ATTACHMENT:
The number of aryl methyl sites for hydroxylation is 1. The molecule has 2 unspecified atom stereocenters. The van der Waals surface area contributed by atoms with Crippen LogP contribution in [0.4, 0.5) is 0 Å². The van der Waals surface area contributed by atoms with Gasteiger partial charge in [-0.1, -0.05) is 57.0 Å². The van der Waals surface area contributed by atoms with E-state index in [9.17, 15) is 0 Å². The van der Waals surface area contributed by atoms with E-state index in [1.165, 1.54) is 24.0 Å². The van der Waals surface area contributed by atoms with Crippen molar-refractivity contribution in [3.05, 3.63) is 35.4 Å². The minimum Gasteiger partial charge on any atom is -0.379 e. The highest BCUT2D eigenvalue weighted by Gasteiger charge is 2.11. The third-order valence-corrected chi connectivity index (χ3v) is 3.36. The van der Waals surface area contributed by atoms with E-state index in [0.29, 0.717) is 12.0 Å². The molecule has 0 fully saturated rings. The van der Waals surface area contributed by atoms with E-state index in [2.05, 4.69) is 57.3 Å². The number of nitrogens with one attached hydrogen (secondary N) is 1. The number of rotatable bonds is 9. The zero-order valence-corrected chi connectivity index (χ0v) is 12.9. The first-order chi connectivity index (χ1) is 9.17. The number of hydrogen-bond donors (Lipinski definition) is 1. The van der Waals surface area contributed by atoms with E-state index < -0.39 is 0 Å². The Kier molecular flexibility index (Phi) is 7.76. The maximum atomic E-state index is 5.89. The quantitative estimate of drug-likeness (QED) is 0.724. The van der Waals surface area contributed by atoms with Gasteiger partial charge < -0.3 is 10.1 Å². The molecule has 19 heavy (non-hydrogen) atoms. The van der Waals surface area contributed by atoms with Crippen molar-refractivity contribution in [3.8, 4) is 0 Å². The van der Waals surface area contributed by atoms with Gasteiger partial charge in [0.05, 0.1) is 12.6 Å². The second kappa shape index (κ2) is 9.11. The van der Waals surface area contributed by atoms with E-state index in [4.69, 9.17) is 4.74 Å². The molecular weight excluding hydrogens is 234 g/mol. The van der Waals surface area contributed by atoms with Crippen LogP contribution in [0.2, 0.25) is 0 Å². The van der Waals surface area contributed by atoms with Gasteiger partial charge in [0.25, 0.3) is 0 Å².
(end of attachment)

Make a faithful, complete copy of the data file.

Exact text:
The number of aryl methyl sites for hydroxylation is 1. The molecule has 2 unspecified atom stereocenters. The van der Waals surface area contributed by atoms with Crippen LogP contribution in [0.4, 0.5) is 0 Å². The van der Waals surface area contributed by atoms with Gasteiger partial charge in [-0.1, -0.05) is 57.0 Å². The van der Waals surface area contributed by atoms with E-state index in [9.17, 15) is 0 Å². The van der Waals surface area contributed by atoms with E-state index in [1.165, 1.54) is 24.0 Å². The van der Waals surface area contributed by atoms with Crippen molar-refractivity contribution in [3.05, 3.63) is 35.4 Å². The minimum Gasteiger partial charge on any atom is -0.379 e. The highest BCUT2D eigenvalue weighted by Gasteiger charge is 2.11. The third-order valence-corrected chi connectivity index (χ3v) is 3.36. The van der Waals surface area contributed by atoms with E-state index in [0.29, 0.717) is 12.0 Å². The molecule has 0 fully saturated rings. The van der Waals surface area contributed by atoms with E-state index in [2.05, 4.69) is 57.3 Å². The number of nitrogens with one attached hydrogen (secondary N) is 1. The number of rotatable bonds is 9. The zero-order valence-corrected chi connectivity index (χ0v) is 12.9. The first-order chi connectivity index (χ1) is 9.17. The number of hydrogen-bond donors (Lipinski definition) is 1. The van der Waals surface area contributed by atoms with E-state index < -0.39 is 0 Å². The Kier molecular flexibility index (Phi) is 7.76. The maximum atomic E-state index is 5.89. The quantitative estimate of drug-likeness (QED) is 0.724. The van der Waals surface area contributed by atoms with Gasteiger partial charge < -0.3 is 10.1 Å². The molecule has 19 heavy (non-hydrogen) atoms. The van der Waals surface area contributed by atoms with Crippen molar-refractivity contribution in [3.8, 4) is 0 Å². The van der Waals surface area contributed by atoms with Gasteiger partial charge in [0.05, 0.1) is 12.6 Å². The second kappa shape index (κ2) is 9.11. The van der Waals surface area contributed by atoms with E-state index in [4.69, 9.17) is 4.74 Å². The molecular weight excluding hydrogens is 234 g/mol. The van der Waals surface area contributed by atoms with Crippen LogP contribution in [0.2, 0.25) is 0 Å². The van der Waals surface area contributed by atoms with Gasteiger partial charge in [0.25, 0.3) is 0 Å².